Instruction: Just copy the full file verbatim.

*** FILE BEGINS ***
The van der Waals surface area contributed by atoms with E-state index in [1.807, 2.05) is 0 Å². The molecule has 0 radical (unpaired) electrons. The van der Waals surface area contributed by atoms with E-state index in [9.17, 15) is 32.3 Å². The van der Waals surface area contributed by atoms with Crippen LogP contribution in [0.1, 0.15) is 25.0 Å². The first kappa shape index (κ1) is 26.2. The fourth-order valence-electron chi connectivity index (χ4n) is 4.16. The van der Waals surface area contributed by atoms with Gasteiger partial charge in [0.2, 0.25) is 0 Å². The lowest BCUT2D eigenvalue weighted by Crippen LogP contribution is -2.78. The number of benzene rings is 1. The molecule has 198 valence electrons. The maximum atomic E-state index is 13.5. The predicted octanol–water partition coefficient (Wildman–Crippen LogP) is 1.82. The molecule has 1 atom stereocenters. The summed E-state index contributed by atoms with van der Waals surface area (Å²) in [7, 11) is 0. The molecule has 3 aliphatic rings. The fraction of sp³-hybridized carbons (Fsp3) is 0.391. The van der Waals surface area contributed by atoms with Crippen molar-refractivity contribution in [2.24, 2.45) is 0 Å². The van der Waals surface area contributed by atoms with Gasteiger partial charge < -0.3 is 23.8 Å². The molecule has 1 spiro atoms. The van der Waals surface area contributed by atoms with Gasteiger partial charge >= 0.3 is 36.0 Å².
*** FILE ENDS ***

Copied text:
The van der Waals surface area contributed by atoms with E-state index in [1.807, 2.05) is 0 Å². The molecule has 0 radical (unpaired) electrons. The van der Waals surface area contributed by atoms with E-state index in [9.17, 15) is 32.3 Å². The van der Waals surface area contributed by atoms with Crippen LogP contribution in [0.1, 0.15) is 25.0 Å². The first kappa shape index (κ1) is 26.2. The fourth-order valence-electron chi connectivity index (χ4n) is 4.16. The van der Waals surface area contributed by atoms with Gasteiger partial charge in [0.2, 0.25) is 0 Å². The lowest BCUT2D eigenvalue weighted by Crippen LogP contribution is -2.78. The number of benzene rings is 1. The molecule has 198 valence electrons. The maximum atomic E-state index is 13.5. The predicted octanol–water partition coefficient (Wildman–Crippen LogP) is 1.82. The molecule has 1 atom stereocenters. The summed E-state index contributed by atoms with van der Waals surface area (Å²) in [7, 11) is 0. The molecule has 3 aliphatic rings. The fraction of sp³-hybridized carbons (Fsp3) is 0.391. The van der Waals surface area contributed by atoms with Crippen molar-refractivity contribution in [2.24, 2.45) is 0 Å². The van der Waals surface area contributed by atoms with Gasteiger partial charge < -0.3 is 23.8 Å². The molecule has 1 spiro atoms. The van der Waals surface area contributed by atoms with Gasteiger partial charge >= 0.3 is 36.0 Å².